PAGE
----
It’s Burns Night, Bring on the Haggis

by Jeanne


"Haggis have all got the best of ingredients."

James Pirie, Scotland’s Oldest Butcher & Winner of 2005 Haggis Championship

Poet, and one might have to suppose, a bon vivant of his day in Scotland. Robert Burns’ birthday revolves around drinking whiskey, eating haggis, reciting poetry and singing a few songs. Today is Burns Night celebrating the bard’s birthday, and it is enjoyed by millions of people around the world who salute the ”immortal memory” with haggis, pipes, whiskey and women.

The evening usually begins with whiskey cocktails bearing such odd names as Rusty Nail, Scotch Buck, Scottish Sunset or a Scottish Cobbler.  Following this start a traditional Burns Supper can be divided up into three parts. This traditional order of events is known as the Bill o’ Fare. 

  • Food (including the Address to the Haggis)
  • The ‘Immortal Memory’ (a fun, witty speech, referencing Burns– his life and work)
  • Various songs, readings and music to end the night

As to the food the first course is a soup, usually Cock-a-leekie or Cullen Skink.  But the central focus comes with the main course of Haggis with Champit Tatties and Bashed Neeps (mashed potatoes and turnips),  beginning with the Haggis Ceremony. This is arguably the best part of the night. Everyone stands, and the chef carries the haggis high on a platter from the kitchen, accompanied by a bagpiper (or fiddler). Everyone, including the piper, is poured a whiskey and raises their glasses in a toast to the haggis, saying ‘Slainte mhath’, pronounced ‘slan-je va’ and meaning ‘your good health’. The host or a guest then reads the poem To a Haggis.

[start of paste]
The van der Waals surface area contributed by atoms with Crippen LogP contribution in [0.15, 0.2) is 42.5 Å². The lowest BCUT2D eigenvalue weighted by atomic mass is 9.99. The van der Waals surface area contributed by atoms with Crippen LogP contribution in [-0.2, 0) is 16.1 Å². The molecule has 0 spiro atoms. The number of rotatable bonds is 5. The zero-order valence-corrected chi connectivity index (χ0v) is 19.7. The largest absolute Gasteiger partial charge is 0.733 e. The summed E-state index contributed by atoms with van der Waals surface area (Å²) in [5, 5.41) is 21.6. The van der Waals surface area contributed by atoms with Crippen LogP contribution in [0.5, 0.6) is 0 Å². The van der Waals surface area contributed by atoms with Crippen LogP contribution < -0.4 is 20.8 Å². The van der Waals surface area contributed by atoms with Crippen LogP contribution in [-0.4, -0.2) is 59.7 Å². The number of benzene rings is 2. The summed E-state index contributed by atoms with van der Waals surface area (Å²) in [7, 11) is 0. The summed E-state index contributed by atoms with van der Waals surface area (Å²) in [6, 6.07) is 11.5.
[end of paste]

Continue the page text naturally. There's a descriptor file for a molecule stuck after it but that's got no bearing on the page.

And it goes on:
Haggis is, the national dish of Scotland.  It tastes and looks a bit, so I’m told, like a boudin  but instead of rice there is oats, or perhaps somewhat more like a Cajun dish called paunce, which is stuffed pork stomach.  I’ve also heard it’s similar to scrapple. Haggis is under examination these days for possibly contributing to obesity in children.

Surprisingly, after all this drinking and eating a traditional dessert is served which is a sherry trifle called a Typsy Laird occasionally a popular pudding called Cranachan, made of oatmeal, fruit, cream and whiskey served with shortbread.